Back to Mazurka (Form)
MAZURKA. See the Wikipedia article for the history of this dance form  that originated in Poland, and popularized in the classical compositions of Frédéric Chopin in the 1830's.
Caoimhin Mac Aoidh [on Irtrad-L] says of Irish Mazurkas: "Mazurkas are dances of Polish origin which appear to have been spread via continental armies. They are in 3/4 time, and are played slower than waltzes, generally without the emphasis on the downbeat of each measure, rather with evenly accented beats. There are not many mazurkas played in the entire nation repertoire - only about 15 at most. They are almost entirely restricted to Donegal. Recently it was pointed out by Michael Robinson on the list that the (Frank) Roche collection does contain the odd "Redowa" (effectively another name for what is recognized as a mazurka in Ireland. This collection largely draws on the Munster repertoire. If you look at these they are straight versions of the Donegal mazurkas (the Kilcar Mazurka etc.)" The year 1858 is generally given for the introduction of the dance to fashionable society circles in the British Isles. See Stevens (Massif Central vol's 1 and 2) for several untitled mazurkas from central France, and Kennedy (Fiddler's Tune-Book: Slip Jigs and Waltzes), 1999; No's 149a-d, p. 38, for four untitled mazurkas.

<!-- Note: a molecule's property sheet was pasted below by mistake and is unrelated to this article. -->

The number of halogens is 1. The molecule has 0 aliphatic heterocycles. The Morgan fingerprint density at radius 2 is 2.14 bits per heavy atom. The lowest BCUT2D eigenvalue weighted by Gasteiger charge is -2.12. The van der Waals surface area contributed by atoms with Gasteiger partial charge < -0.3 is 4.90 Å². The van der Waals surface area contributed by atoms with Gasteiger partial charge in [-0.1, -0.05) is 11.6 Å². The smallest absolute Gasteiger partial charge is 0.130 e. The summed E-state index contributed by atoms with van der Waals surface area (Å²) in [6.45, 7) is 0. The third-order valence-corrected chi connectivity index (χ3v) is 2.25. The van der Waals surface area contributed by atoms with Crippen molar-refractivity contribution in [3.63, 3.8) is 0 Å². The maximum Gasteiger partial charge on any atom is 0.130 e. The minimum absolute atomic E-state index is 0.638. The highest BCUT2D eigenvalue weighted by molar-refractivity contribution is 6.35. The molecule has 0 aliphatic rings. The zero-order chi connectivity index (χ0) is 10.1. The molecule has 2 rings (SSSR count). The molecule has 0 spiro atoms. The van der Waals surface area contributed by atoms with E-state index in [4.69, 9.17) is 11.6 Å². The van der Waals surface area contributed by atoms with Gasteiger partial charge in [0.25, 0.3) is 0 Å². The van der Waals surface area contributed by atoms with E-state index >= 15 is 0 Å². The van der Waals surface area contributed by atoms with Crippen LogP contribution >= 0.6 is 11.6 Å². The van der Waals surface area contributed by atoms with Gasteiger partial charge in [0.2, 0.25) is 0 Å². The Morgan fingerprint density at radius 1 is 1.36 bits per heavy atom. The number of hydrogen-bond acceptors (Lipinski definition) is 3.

Source for notated version: